… But he’s going to make the media and punditocracy wait until he declares his choice via  text message on Saturday, after which he plans a joint appearance with his running mate at the Old State Capitol in Springfield, IL, where he announced he would run for president. [Update: It’s Sen. Joe Biden (D-DE), according to press reports. New York Times columnist David Brooks explains why it’s a good pick. Read on for The Stiletto’s take on the downside for Barack Obama, as well as the choice facing John McCain.]

For days, pranksters have been yanking the media’s chain by sending out fake text messages announcing that everyone from Sen. John Kerry(D-MA) to Olympian Michael Phelps had been named. 

The media did not learn their lesson last month when Sen. John McCain (R-AZ)used a classic Pavlovian stimulus-response technique (second item) to get pundits and political reporters to stop drooling over Sen. Barack Obama (D-IL) on his tour of the fashion capitals of Europe and instead salivate over his “imminent” announcement of his running mate choice. Now that the Dem and Repub conventions are nigh, speculation – often indistinguishable from prognostication – is running rampant.     

This endless – and baseless – speculation has given rise to “a new phenomenon in the annals of veepstakes mania: the pre-reaction,” writes Washington Post media critic Howard Kurtz:  

It’s like everything else in our fast-forward media culture: Why wait for the actual event? Whip out that keyboard and tell everyone what you think about Obama’s VP choice right now. 

Don’t know who it is? So what? You’re not going to let a little thing like that get in the way, are you? 

Slate’s media critic Jack Shafer is bored with the “faux drama” and accuses the press of willingly being used: 

By hinting to reporters the names on their short lists, the presumptive presidential candidates can get the press to save them time and energy by vetting their potential veeps for them. After all, it was reporters Clark Hoyt and Robert Boyd – not campaign aides – who discovered that vice-presidential nominee Tom Eagleton neglected to tell George McGovern that he had been treated with electroshock therapy, forcing McGovern to dump Eagleton after 18 days and find another running mate.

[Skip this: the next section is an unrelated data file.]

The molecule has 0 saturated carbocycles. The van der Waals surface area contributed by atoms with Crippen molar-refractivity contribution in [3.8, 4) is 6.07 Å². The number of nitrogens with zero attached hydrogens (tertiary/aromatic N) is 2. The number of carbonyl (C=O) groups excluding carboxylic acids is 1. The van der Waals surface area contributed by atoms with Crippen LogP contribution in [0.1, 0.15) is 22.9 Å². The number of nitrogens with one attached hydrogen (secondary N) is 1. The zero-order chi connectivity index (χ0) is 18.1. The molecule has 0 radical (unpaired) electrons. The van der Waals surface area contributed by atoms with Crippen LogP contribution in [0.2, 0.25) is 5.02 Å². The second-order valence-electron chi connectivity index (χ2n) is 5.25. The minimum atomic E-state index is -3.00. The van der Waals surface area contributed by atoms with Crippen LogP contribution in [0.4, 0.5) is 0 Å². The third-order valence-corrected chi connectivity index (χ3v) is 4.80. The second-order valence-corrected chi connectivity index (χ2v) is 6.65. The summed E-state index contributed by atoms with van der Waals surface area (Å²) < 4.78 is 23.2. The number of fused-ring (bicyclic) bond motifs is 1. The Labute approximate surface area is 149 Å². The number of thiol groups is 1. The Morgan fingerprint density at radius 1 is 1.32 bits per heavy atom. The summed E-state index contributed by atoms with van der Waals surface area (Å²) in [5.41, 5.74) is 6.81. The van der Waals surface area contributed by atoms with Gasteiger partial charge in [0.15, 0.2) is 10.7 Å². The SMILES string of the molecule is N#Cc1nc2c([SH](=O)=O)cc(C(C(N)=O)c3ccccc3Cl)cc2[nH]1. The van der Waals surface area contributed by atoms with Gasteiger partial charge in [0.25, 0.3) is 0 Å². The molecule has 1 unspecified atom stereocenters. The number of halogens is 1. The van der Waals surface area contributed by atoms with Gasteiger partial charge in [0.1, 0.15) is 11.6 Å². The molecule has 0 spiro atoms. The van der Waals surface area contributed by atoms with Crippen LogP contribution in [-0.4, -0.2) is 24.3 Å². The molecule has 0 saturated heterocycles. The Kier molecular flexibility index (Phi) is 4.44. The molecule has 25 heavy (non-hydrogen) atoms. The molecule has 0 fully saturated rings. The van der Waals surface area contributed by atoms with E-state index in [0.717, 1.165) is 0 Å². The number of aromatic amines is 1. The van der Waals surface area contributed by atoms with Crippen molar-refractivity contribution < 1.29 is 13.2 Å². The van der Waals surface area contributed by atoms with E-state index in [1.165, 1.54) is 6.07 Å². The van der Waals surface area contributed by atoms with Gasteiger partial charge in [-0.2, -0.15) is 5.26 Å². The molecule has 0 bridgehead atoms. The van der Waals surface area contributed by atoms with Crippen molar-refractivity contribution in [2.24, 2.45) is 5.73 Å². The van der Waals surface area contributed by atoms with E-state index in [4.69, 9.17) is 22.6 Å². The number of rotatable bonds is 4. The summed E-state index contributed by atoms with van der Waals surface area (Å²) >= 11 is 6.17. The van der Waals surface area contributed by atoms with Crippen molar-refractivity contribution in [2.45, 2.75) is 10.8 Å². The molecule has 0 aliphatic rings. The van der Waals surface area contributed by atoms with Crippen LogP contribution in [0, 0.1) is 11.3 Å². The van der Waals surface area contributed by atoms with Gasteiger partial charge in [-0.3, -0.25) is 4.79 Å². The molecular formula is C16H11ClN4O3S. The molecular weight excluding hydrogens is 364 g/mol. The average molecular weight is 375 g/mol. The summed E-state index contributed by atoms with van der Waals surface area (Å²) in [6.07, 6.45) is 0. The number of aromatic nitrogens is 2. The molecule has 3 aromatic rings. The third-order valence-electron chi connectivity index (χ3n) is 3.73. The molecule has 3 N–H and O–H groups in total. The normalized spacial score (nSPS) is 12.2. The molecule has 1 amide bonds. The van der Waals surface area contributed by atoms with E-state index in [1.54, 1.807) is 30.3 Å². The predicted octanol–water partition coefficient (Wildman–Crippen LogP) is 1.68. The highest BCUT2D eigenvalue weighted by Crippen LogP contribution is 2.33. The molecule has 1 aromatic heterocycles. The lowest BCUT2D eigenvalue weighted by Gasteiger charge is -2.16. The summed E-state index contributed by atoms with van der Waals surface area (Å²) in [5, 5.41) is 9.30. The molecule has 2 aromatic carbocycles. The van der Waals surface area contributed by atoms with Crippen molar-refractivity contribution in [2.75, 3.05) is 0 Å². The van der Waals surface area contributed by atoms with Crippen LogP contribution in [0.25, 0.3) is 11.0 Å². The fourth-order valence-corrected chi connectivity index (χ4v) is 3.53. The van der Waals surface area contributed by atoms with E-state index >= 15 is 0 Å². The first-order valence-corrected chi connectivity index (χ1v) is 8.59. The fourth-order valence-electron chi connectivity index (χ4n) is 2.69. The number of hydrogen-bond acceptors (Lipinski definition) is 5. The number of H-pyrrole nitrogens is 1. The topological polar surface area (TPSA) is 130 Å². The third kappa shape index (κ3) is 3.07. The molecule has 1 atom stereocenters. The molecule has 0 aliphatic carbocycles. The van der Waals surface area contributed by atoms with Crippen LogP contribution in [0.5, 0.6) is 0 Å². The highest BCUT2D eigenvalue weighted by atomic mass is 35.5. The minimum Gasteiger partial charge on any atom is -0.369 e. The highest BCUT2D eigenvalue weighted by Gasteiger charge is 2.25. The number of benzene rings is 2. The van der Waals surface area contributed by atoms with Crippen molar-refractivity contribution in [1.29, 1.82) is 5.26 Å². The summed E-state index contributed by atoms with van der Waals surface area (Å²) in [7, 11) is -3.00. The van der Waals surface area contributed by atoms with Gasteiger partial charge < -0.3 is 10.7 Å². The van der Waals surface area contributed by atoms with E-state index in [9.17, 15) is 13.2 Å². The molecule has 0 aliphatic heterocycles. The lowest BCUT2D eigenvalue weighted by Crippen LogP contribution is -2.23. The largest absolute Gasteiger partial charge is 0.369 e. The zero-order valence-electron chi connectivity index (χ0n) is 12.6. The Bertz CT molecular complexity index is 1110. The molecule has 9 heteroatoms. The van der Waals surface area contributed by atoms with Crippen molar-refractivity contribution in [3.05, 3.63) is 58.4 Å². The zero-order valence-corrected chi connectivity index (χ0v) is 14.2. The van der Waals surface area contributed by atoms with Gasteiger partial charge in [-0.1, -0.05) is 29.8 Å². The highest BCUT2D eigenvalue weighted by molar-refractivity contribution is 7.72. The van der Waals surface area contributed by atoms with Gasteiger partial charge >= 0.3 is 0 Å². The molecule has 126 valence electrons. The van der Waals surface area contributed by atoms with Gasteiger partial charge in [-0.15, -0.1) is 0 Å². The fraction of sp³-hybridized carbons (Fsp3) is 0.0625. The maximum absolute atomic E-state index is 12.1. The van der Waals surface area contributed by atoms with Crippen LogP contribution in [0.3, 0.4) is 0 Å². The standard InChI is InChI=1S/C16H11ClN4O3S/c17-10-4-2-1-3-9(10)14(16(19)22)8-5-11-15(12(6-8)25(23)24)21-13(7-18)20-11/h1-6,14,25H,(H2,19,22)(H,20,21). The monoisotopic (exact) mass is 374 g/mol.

Nor are the candidates always the worst perpetrators. You’re nobody in political Washington unless the press has assessed your veep quotient, so some of the malarkey about who is on the short list comes directly from the politically vain. … 

Candidates and the reporters who cover them share a problem from the time the campaigns begin until the voters cast their final ballots: how to keep the story alive. Why do reporters abet the orchestration of this media event every four years, fighting like wolverines to claim a “scoop” that’s so meaningless that nobody can remember a month (a week?) after the fact who scored it? Is it evidence of their cynicism or of their credulity? 

Of course when speculating, the trick is to include a CYA graf, in case a reporter is wildly off the mark or was fed bad info. For instance, when Time magazine’s Karen Tumulty, tried to divine Obama’s intentions by deconstructing quotes from several recent interviews she concluded with this caveat:   

I would say the pick is either Senator Evan Bayh of Indiana (low profile, both executive and foreign policy experience, but a supporter of the Iraq War), or a surprise whose name has not been circulating on the pundits’ short lists.  

So it will be Bayh or it won’t. Wow. This is what pundits get paid the Big Bucks (well, under Obama’s tax plan) for?  

At the risk of indulging in “pre-reaction” Saddleback changed everything for both candidates.